The members of my writers group will tell you that overuse of the word “it” is one of my pet peeves. Don’t get me wrong. “It” is a perfectly acceptable word. But most of the time, there are better options.
Sometimes, “it” is used to refer to another word or phrase that comes later in the sentence. Let’s take a simple sentence like “It was a beautiful day.” In this instance, “it” refers to the day. I’d say instead, “The day was beautiful.”
That’s not much of an improvement, so I’d take a look at the sentences on either side of “the day was beautiful” to see about combining the two. Let’s say we have: Cathy walked along the shore. It was a beautiful day. Seeing the ocean made her happy. I’d rewrite this as: Walking along the shore on such a beautiful day made Cathy happy. Better, don’t you think?
Where this little trick can really make a difference is with more complicated sentences. Here’s one: It was still hard for the police to hold their fire. “It” refers to what? Come on now, you’ve got this!
My rewrite would be: Holding their fire was hard for the police. Here again, the difference isn’t huge. But looking for and fixing this pattern throughout a novel makes a huge difference in how the story reads.
In other cases, “it” is a missed opportunity to add more description. Here’s an example: The purse was blue. It had a gold clasp, and it was made out of leather.
Yeah, we could say, “The blue leather purse had a gold clasp.” But sometimes, for lots of different reasons, I may not want the more concise sentence. Maybe instead, I want to tell you a little more about that purse.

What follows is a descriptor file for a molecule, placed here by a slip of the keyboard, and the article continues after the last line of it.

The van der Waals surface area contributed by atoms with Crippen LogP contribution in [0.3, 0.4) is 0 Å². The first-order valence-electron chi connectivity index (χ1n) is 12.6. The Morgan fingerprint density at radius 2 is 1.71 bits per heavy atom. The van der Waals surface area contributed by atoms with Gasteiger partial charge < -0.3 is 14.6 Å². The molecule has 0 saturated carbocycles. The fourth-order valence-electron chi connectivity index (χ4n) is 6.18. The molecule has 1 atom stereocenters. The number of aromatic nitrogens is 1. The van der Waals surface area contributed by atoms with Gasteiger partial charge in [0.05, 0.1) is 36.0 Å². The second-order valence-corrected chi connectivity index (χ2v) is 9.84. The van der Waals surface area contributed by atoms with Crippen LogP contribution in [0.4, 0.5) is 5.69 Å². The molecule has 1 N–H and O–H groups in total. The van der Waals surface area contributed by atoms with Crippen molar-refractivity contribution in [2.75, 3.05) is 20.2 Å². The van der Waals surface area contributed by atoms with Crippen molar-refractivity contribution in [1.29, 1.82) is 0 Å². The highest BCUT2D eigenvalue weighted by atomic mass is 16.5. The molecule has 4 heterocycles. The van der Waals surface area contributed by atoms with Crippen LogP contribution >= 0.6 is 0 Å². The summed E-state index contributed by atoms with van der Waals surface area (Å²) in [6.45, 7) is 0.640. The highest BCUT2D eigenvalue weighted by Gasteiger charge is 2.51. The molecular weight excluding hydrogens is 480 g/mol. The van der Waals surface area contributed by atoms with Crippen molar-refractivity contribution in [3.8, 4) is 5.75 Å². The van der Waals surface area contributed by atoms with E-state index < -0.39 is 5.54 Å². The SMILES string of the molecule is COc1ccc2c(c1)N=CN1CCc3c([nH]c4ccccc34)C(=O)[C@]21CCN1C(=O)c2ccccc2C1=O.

If so, I’d replace one or more of the offending words with another description. The purse was blue and made of leather. The petite bag had a gold clasp. Replacing one “it” tells you something about the purse you didn’t know before.
Okay, now for your final exam. Here’s our it-riddled sentence: It was one thing to think what it might be like, but it was quite another to actually experience it.
This is a perfect example of my main issue with use of the word “it.” In our final exam sentence, I have no idea what “it” refers to. Nor does each “it” even refer to the same thing. The writer knew what they meant, but the reader is left scratching her head, wondering what the hell “it” is.
Here’s my revision: Thinking about what kissing him might be like was one thing, but to actually experience the way his lips felt on mine was something all together different. Yeah, I took a few liberties. But in the end, the sentence is much more interesting because of the additional details.
I recommend a global search for “it.” You can put a space on either side to skip words like with or bit, but you run the risk of missing any followed by punctuation. Every single “it” doesn’t need to be eliminated from a novel. Getting rid of most, however, will make a big difference in the way your story reads.